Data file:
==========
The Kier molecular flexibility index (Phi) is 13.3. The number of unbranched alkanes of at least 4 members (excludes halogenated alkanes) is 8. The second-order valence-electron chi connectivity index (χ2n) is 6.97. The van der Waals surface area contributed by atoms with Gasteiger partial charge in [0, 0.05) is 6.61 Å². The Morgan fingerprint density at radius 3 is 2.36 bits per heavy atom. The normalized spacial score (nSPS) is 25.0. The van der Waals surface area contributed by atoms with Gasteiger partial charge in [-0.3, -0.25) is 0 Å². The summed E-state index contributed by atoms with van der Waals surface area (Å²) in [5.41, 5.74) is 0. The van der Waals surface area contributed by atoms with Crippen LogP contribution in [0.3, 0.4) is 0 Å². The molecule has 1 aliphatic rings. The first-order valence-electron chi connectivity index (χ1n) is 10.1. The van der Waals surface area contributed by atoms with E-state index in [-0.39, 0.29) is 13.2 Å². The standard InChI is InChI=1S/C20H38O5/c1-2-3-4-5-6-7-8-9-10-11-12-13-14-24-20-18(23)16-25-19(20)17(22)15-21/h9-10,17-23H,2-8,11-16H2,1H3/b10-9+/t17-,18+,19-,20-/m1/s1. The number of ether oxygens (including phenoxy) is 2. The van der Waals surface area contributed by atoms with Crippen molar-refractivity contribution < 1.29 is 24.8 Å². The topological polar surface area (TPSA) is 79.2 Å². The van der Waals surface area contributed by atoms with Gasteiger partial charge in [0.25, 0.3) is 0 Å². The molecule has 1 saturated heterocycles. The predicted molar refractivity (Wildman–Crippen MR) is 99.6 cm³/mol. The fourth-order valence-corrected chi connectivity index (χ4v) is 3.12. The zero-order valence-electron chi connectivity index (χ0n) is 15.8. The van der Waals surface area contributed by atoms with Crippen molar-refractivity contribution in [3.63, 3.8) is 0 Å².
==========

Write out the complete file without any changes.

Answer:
The Kier molecular flexibility index (Phi) is 13.3. The number of unbranched alkanes of at least 4 members (excludes halogenated alkanes) is 8. The second-order valence-electron chi connectivity index (χ2n) is 6.97. The van der Waals surface area contributed by atoms with Gasteiger partial charge in [0, 0.05) is 6.61 Å². The Morgan fingerprint density at radius 3 is 2.36 bits per heavy atom. The normalized spacial score (nSPS) is 25.0. The van der Waals surface area contributed by atoms with Gasteiger partial charge in [-0.3, -0.25) is 0 Å². The summed E-state index contributed by atoms with van der Waals surface area (Å²) in [5.41, 5.74) is 0. The van der Waals surface area contributed by atoms with Crippen LogP contribution in [0.3, 0.4) is 0 Å². The molecule has 1 aliphatic rings. The first-order valence-electron chi connectivity index (χ1n) is 10.1. The van der Waals surface area contributed by atoms with E-state index in [-0.39, 0.29) is 13.2 Å². The standard InChI is InChI=1S/C20H38O5/c1-2-3-4-5-6-7-8-9-10-11-12-13-14-24-20-18(23)16-25-19(20)17(22)15-21/h9-10,17-23H,2-8,11-16H2,1H3/b10-9+/t17-,18+,19-,20-/m1/s1. The number of ether oxygens (including phenoxy) is 2. The van der Waals surface area contributed by atoms with Crippen molar-refractivity contribution < 1.29 is 24.8 Å². The topological polar surface area (TPSA) is 79.2 Å². The van der Waals surface area contributed by atoms with Gasteiger partial charge in [0.25, 0.3) is 0 Å². The molecule has 1 saturated heterocycles. The predicted molar refractivity (Wildman–Crippen MR) is 99.6 cm³/mol. The fourth-order valence-corrected chi connectivity index (χ4v) is 3.12. The zero-order valence-electron chi connectivity index (χ0n) is 15.8. The van der Waals surface area contributed by atoms with Crippen molar-refractivity contribution in [3.63, 3.8) is 0 Å².